Pioneer DJ DJM-S3
3. Numark M6 USB 4-Channel DJ Mixer
When it comes to the best audio mixers for DJs that can also simultaneously mix four channels, the price tags are normally not for the faint of heart. But the Numark M6 USB is a refreshing exception. Given that this is very much a budget option, it still offers solid features for what it is, including a three-band EQ for each channel, three sets of audio outputs and a microphone input. If you’re at a point where you’d like more than a bare-bones two-channel mixer but aren’t quite ready to really splurge, this is a great option.
Numark M6 USB
4. Native Instruments Traktor Kontrol Z2 2-Channel DJ Mixer
BEST AUDIO MIXER FOR TRAKTOR
When it comes to integrating your laptop into your DJ setup, you typically have two main software platforms to choose from: Serato and Traktor. Traktor, while not quite as popular as Serato, is still an institution in its own right. So much so that it has audio mixers for DJs with features dedicated to Traktor integration. The Native Instruments Traktor Kontrol Z2 is among the best of these mixers, allowing you to connect your DJ rig to your computer without a special control box. Along with the ability to mix two audio channels at the same time, this mixer lets you map multiple Traktor effects to a single knob. It even comes bundled with the special vinyl and CDs that you need to sync the hardware movement with the software. If Traktor is your primary way of spinning, this is a great audio mixer to consider.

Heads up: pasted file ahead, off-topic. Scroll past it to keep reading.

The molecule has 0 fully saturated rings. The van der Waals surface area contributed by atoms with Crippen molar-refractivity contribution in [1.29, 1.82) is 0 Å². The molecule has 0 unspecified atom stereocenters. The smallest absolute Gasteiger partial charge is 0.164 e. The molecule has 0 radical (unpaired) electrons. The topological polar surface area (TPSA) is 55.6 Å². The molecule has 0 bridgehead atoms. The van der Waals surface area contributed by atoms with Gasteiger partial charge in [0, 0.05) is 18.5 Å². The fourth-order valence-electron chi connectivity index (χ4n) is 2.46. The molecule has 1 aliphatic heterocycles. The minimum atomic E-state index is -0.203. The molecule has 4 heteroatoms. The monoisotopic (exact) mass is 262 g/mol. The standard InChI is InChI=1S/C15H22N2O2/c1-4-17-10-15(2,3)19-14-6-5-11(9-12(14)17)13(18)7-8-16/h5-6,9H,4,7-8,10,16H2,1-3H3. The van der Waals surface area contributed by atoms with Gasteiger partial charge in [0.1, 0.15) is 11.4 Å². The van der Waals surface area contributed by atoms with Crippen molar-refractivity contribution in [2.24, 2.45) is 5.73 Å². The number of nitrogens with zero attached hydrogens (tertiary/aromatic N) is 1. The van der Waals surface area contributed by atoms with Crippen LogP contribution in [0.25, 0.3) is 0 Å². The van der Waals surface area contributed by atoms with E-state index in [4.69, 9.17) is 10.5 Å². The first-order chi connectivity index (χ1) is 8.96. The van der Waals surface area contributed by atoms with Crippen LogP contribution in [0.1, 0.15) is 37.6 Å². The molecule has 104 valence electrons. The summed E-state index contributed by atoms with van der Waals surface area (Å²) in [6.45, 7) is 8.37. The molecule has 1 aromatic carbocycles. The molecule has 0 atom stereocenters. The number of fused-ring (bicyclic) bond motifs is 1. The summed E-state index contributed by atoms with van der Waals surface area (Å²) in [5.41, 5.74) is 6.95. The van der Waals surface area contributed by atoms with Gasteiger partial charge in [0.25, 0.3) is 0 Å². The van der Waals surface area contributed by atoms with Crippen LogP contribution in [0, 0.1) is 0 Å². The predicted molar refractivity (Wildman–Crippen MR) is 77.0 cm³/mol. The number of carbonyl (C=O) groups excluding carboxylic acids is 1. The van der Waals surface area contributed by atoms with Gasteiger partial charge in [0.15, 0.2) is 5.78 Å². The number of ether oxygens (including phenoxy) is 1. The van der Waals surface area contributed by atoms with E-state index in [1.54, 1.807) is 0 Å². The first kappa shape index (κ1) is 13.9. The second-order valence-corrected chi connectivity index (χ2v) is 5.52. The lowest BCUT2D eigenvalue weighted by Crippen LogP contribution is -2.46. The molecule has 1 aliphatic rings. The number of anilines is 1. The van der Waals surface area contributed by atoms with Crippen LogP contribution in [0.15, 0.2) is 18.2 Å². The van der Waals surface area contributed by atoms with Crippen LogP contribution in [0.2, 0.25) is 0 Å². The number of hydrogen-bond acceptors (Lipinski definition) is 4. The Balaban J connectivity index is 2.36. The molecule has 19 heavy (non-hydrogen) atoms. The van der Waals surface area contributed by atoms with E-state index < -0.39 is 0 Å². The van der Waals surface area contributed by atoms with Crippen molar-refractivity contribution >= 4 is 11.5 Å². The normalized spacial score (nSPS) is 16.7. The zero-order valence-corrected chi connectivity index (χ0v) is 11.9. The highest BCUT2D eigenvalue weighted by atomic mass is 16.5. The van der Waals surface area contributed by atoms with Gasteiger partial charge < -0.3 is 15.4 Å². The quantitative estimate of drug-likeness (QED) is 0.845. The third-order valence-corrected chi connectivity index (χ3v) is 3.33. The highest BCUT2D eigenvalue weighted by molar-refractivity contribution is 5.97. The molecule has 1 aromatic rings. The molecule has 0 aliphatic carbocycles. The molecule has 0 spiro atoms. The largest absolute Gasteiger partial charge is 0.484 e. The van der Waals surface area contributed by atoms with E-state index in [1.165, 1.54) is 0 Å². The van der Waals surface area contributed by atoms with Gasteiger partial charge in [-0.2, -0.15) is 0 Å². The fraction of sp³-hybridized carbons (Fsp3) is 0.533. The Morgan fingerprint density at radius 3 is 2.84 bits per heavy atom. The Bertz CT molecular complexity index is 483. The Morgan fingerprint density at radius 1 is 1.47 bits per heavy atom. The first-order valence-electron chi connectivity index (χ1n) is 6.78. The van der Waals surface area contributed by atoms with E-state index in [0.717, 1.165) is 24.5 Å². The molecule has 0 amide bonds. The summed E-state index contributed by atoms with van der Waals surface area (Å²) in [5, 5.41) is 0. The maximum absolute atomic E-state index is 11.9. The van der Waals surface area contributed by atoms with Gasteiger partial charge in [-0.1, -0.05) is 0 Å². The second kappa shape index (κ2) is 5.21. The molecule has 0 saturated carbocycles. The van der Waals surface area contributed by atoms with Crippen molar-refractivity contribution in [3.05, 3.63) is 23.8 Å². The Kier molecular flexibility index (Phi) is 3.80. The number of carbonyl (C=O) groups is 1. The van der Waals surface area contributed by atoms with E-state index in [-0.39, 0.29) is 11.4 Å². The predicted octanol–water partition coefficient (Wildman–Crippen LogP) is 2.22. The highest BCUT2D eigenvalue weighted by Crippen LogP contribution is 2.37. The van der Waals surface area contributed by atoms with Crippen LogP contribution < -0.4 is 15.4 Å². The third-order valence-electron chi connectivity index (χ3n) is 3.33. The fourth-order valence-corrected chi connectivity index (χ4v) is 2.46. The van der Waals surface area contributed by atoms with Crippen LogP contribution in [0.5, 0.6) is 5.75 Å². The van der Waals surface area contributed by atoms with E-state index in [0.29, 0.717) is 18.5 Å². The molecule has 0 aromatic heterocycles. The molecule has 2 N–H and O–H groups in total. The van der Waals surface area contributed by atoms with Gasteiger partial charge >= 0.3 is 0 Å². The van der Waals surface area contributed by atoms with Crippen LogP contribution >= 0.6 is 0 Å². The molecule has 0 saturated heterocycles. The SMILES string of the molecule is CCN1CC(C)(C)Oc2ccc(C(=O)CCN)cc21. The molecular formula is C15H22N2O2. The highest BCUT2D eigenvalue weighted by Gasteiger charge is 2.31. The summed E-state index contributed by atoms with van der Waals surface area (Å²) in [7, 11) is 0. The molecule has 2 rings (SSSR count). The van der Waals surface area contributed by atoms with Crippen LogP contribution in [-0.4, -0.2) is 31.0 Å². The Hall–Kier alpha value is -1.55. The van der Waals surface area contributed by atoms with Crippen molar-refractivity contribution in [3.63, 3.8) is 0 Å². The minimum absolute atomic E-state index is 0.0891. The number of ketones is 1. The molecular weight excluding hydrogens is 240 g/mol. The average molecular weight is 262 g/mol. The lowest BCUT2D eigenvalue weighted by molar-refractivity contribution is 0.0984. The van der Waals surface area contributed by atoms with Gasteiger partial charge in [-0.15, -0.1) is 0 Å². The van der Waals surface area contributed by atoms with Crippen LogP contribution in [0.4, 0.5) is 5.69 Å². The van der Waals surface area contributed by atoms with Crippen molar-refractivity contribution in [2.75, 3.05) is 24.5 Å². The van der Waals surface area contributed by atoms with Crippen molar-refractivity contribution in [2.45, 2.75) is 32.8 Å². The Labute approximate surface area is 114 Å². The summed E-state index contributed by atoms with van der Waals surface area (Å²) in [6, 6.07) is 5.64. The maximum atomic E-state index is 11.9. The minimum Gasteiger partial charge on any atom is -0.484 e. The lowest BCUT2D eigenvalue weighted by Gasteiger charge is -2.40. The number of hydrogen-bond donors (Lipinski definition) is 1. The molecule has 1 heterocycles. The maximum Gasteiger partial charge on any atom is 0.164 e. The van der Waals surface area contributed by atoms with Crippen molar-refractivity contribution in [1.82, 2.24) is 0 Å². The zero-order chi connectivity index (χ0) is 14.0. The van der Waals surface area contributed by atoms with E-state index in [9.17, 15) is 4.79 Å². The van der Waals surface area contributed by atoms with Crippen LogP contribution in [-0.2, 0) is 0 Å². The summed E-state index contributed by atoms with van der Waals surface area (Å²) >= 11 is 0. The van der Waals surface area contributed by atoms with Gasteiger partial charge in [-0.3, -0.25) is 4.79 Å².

Native Instruments Traktor Kontrol Z2
5. Numark M2 Black 2-Channel DJ Mixer
BEST BUDGET OPTION
If you’re really just getting started in the world of DJing, the first thing you might notice is that it can be an expensive hobby. This is why — to start — it’s best not to splurge on the craziest equipment as you learn the ins and outs. First, starting with decent entry-level gear will only minimize your financial loss if you decide to pursue another hobby. But if you get serious about it, you will have time (and practice) to decide which features matter most when it comes time to upgrade your gear. The Numark is as no-frills as it gets, but the audio company has been making DJ gear for decades and while this won’t be on the same level as an Allen and Heath mixer, you’ll at least know that it’s not cheap crap either.